Much of living is just connecting ideas, knitting a patchwork of thoughts into something coherent so that we can navigate the day-to-day. Recently, I’ve been thinking about the fruitful tension between agnostic acceptance and active hope.
The idea of agnostic acceptance is best explored through an old fable. Go ahead and read it. It’ll just take a minute; I’ll wait.
Powerful stuff, right? The farmer carved out a space for tranquility: he decides what the world’s comings and goings mean and he decided that he doesn’t know what they mean just yet; he’ll reserve his opinion for tomorrow and tomorrow and tomorrow. In doing so, he created a bulwark against the changing tides.
The tranquility on offer in the throes of agnostic acceptance is a powerful tool to wield in a culture that constantly signals us to want more and to want better. From that space that we create by saying "I don't know yet what this means" we can view the promises of happiness if we just get the thing we are chasing with some skepticism.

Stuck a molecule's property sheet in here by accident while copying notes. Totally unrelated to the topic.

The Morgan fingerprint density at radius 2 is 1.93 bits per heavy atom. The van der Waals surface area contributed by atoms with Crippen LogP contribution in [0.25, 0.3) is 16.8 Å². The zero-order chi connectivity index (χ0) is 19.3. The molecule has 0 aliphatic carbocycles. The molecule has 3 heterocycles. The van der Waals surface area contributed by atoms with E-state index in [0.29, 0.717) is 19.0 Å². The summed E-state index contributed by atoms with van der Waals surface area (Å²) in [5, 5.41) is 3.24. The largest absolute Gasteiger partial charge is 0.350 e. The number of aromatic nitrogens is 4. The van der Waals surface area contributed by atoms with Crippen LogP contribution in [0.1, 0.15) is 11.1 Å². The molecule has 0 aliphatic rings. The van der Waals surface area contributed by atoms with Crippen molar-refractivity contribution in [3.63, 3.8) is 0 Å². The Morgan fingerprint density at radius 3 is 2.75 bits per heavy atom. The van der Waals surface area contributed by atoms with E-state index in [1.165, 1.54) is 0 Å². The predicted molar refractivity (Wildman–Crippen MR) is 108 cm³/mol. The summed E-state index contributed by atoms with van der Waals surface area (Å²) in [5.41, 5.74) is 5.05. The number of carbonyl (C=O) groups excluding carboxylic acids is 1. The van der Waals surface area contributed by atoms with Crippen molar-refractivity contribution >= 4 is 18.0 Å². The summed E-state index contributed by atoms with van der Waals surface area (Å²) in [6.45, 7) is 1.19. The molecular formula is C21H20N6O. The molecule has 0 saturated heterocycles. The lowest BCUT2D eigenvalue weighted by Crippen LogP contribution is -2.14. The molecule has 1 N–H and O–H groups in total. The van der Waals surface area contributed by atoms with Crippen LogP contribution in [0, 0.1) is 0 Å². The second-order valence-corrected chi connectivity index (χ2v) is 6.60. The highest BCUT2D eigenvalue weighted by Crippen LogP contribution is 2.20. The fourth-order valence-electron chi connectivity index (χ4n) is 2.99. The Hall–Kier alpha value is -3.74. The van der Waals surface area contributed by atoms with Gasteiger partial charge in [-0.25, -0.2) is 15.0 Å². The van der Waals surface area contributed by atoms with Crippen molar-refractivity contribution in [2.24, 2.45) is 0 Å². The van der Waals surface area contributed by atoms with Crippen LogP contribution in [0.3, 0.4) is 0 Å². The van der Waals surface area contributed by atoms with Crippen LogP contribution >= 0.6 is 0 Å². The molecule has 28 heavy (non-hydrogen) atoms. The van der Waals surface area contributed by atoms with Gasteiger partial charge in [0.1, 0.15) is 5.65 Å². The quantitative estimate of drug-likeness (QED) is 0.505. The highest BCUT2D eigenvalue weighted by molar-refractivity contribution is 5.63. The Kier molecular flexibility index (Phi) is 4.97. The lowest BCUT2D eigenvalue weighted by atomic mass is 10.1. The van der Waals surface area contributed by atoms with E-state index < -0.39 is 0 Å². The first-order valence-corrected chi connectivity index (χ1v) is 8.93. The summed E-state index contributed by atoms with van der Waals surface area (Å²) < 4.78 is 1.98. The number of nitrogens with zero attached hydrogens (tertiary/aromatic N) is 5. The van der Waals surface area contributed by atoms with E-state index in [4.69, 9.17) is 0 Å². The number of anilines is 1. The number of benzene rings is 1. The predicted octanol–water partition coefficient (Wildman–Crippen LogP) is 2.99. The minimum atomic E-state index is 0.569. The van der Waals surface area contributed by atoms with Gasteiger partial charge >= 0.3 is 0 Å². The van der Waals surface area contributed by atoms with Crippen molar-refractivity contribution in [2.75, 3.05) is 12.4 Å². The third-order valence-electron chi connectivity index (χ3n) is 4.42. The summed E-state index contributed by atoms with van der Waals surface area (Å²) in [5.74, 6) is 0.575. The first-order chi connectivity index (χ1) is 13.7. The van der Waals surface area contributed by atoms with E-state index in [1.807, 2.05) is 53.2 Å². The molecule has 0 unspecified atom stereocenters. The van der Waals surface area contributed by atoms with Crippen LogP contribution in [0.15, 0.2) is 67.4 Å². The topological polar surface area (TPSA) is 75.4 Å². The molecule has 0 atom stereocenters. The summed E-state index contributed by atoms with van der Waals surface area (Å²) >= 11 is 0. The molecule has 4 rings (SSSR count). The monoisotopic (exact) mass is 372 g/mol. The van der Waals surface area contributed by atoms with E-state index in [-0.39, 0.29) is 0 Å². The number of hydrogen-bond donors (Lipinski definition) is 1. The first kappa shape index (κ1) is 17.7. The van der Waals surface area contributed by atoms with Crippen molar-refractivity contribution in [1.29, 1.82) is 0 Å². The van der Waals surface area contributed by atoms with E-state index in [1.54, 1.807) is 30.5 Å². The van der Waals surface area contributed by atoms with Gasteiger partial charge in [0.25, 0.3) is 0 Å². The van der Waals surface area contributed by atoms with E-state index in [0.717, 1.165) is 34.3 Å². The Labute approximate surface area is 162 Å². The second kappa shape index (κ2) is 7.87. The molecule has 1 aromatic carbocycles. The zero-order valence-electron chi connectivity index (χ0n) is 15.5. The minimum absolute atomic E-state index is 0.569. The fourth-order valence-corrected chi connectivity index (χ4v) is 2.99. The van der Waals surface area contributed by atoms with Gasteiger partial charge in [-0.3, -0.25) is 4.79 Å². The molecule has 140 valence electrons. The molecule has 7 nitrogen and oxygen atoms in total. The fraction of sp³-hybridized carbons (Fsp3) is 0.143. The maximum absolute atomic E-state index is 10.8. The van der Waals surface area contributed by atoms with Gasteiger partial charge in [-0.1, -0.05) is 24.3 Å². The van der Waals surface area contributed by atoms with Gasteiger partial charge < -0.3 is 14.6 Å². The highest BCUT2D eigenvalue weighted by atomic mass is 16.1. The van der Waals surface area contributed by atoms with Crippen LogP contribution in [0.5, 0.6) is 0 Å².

At the same time, I want to be relentlessly open to the changing tide — and I want to be part of that change. It’s in my DNA to inquire into the nature of things and ask how we might do better. It’s a constant impulse, at times a noble and naive one, that has driven me to where I am today. I cannot simply say “We shall see” for I fear that in doing so I might lose the edge that pushes me to take part.
Some semblance of a resolution might lie in a benedictine phrase that I have kept close for many years: Always we begin again. Those words host the ideas of hopeful gratitude and fierce openness. Today, we begin again. Always, we begin again. There is an infinite possibility in now if you have opened yourself to it.
So I can work my way to the tranquility of the farmer, with his careful agnostic acceptance yet still unfurl my awareness in the present to what can be and take what action I can. We shall see yet always we begin again.